Hurricane Maria Rips into Caribbean Islands Already Devastated by Hurricane Irma

September 20, 2017 | Revolution Newspaper |


With super-destructive winds as strong as 165 mph, Hurricane Maria slammed into the Caribbean this week—a region that was already reeling from the disaster from Hurricane Irma just two weeks ago. As of Wednesday night, September 20, there are reports that all of Puerto Rico—with a population of about three and a half million people—is without power after Hurricane Maria made landfall there in the morning. A spokesperson for the governor of Puerto Rico said, “This is total devastation. Puerto Rico, in terms of the infrastructure, will not be the same.... This is something of historic proportions.”

Hurricane Irma had made a “glancing blow” and not a direct hit on Puerto Rico—but with the infrastructure already severely weakened by years of debt crisis imposed by U.S. imperialism, even that had left many without electricity and water. Still, several thousand people from other Caribbean islands  hit harder by the storm had taken refuge in Puerto Rico before this new hurricane. Officials warned that flash flooding and mudslides from the effects of the hurricane could be even more dangerous than the storm winds—and that it would take as long as six months for power to be fully restored. What would that mean for people who were already living in increasingly desperate conditions, patients in hospitals and other medical facilities, elderly people and infants, and others?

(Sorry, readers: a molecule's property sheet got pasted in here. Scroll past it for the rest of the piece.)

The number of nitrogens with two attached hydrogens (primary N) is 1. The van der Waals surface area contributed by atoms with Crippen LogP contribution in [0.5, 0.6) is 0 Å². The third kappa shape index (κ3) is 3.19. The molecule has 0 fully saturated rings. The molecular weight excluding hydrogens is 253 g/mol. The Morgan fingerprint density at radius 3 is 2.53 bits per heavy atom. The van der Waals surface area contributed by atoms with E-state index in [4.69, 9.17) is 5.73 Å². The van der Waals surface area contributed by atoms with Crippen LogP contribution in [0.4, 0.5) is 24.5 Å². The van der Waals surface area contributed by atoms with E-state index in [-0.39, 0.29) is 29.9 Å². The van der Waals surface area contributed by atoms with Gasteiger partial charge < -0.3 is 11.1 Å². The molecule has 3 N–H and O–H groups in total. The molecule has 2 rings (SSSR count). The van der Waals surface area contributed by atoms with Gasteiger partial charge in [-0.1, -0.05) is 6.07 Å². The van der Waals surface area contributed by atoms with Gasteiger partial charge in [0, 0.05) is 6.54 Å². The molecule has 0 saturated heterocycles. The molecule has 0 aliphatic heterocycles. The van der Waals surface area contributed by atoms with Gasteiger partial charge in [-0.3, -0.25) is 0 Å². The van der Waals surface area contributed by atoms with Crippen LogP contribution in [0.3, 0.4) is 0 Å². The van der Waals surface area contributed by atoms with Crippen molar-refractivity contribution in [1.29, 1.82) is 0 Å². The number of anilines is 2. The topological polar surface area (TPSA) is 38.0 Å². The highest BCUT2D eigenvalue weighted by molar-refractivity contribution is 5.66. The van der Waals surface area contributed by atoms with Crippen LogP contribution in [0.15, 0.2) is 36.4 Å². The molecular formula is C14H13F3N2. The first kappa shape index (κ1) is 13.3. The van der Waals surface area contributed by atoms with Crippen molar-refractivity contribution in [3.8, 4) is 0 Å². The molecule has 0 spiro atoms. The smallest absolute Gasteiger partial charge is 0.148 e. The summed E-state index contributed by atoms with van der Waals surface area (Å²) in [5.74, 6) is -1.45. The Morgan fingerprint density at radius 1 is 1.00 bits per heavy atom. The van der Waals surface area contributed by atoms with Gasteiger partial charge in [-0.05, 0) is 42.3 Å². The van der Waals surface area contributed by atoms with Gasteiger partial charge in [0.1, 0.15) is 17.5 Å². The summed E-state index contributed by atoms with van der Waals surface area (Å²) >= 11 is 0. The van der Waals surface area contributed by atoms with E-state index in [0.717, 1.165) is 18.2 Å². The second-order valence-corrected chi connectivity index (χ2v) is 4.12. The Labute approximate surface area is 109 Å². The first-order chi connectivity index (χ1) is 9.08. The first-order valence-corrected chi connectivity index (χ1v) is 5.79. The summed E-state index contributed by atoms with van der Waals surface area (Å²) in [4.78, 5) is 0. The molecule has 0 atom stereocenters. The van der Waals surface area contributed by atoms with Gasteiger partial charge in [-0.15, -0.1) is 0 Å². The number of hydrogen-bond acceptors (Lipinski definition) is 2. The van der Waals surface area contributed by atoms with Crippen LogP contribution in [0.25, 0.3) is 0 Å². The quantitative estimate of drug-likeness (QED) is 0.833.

Earlier, Hurricane Maria hit full force on Dominica, an island nation of about 75,000 people. Seven are confirmed dead, but with the island’s communications and power down, it’s unclear what the full extent of the damage is—but reporters flying overhead described hundreds of homes visibly flattened or damaged. St. Croix and St. Thomas, two of the U.S. Virgin Islands, also were among those hit directly. And as of Wednesday night, Hurricane Maria was heading toward the Dominican Republic, the Turks and Caicos Islands, and the Bahamas. has pointed out as part of our coverage of Harvey and Irma that while hurricanes—as well as earthquakes, tornadoes, floods, and droughts—are natural phenomena of the planet we live on, the system of capitalism actually worsens natural disasters and their impact on humanity. This includes how climate change—caused by the system’s incessant burning of fossil fuels that feeds greenhouse gases into the atmosphere—is leading, among other things, to more powerful and destructive hurricanes and other “extreme weather” events around the world. And it includes the whole brutal history of colonialism, slavery, and imperialist invasions and domination behind the situation of deep economic crisis, poverty and misery today in Puerto Rico, Haiti, Dominican Republic, and other Caribbean islands, which greatly amplifies the vulnerability of tens of millions of people living in this region to hurricanes and other natural disasters.

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